If you would like to gauge whether you could benefit by refinancing your mortgage, it is essential to thoroughly evaluate your present situation before signing your life away – for the second time. “It’s important to weigh up the costs of leaving your current mortgage with the benefits of switching to another mortgage,” Macrae says.
Sound out the market
In shopping around for a new product, experts recommend keeping an eye out for any charges for leaving the loan early. “Discuss your plans with a broker. Most brokers will meet with you obligation-free and cost-free.
“It is easy to phone a broker who can do all of the hard work for you in shopping around for a better deal,” Waters says. That said, remember that while brokers derive their fee from the lenders whose products they promote, their advice is not necessarily independent.
“Sit down, take the time and ask a broker to provide information about the lenders on offer. Are they trying to sway you towards choosing a particular product? They may be receiving a larger commission from the lender in question,” says ACT Mortgages debt consolidation specialist Kelvin Skeers.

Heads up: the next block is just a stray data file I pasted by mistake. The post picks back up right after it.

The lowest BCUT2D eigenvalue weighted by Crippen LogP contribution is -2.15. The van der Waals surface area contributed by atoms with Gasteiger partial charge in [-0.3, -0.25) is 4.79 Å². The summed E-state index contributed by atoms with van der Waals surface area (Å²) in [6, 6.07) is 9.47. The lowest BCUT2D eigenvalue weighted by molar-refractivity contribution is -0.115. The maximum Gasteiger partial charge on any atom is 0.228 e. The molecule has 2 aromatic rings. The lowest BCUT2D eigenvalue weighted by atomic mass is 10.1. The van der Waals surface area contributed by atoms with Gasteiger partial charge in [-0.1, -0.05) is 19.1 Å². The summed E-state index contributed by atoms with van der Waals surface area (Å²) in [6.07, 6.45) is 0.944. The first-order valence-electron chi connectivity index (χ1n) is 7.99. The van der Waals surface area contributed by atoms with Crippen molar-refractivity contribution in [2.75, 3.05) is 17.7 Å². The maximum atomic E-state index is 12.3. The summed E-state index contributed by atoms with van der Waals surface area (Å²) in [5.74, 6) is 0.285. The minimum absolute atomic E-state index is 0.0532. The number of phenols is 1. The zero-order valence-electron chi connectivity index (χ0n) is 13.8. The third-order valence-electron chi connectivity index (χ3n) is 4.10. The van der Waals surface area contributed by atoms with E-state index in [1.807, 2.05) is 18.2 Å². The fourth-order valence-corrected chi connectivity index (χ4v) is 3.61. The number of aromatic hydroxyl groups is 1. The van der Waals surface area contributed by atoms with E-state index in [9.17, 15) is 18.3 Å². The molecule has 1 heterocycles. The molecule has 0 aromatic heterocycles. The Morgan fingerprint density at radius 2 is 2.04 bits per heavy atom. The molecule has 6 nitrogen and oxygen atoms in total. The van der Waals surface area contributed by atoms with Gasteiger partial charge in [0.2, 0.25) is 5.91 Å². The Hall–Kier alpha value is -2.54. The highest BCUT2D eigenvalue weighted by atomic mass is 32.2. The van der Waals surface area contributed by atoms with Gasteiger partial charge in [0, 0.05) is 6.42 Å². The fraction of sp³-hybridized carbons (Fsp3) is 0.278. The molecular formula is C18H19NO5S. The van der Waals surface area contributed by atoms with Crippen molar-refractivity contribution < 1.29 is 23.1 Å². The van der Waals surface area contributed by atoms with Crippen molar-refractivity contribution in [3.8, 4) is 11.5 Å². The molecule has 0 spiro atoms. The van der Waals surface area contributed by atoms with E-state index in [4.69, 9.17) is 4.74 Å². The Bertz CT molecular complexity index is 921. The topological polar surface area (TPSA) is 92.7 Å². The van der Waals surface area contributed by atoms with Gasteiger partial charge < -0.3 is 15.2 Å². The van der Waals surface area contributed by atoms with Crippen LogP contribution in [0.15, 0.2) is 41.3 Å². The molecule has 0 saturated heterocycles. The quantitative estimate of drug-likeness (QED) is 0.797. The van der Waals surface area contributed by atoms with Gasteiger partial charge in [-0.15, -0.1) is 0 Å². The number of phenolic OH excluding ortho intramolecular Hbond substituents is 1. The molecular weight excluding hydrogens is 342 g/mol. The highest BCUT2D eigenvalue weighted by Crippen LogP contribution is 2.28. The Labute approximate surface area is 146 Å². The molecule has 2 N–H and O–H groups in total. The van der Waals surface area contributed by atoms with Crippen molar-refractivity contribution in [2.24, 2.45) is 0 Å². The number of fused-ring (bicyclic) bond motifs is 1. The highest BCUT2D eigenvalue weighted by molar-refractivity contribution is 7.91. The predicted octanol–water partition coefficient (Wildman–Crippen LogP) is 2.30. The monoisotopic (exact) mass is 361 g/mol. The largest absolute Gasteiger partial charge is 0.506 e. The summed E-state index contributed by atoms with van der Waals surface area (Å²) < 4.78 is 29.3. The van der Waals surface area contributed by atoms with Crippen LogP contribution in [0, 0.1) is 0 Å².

What’s the catch?
Once you have sounded out the market, it is well worth paying a visit to your current lender to see if they are able to match or better any new offer that you’ve discovered.
In today’s highly competitive mortgage industry, most lenders will be able to bend on certain fees and charges – though some tend to be more flexible than others. “Brokers are becoming increasingly flexible as the market becomes more competitive,” Skeers says. “They will often waive the valuation fee, and the lender’s legal fee.”
Waters says traditional lenders such as banks will also waive certain fees. “Lenders may waive the application fee for the new loan or the valuation fee required for establishing a new mortgage,” he says.
While there is considerable expense in taking out a new mortgage – forking out for a lender’s legal fees, establishment and application fees and of course the valuation fee – the single biggest charge that people refinancing are unwittingly hit with is a fee for exiting their current mortgage.
Carefully concealed under monikers such as “deferred establishment fee” or simply “exit fee”, Waters says “they are becoming more popular with lenders. People often overlook them when they take out a mortgage. Banks are trying to reduce turnover of their clients to other lenders.”
Unfortunately, there is no remedy if you have already taken out a loan that has an exit fee clause, but the good news is that you don’t have to make the same mistake twice, Macrae says.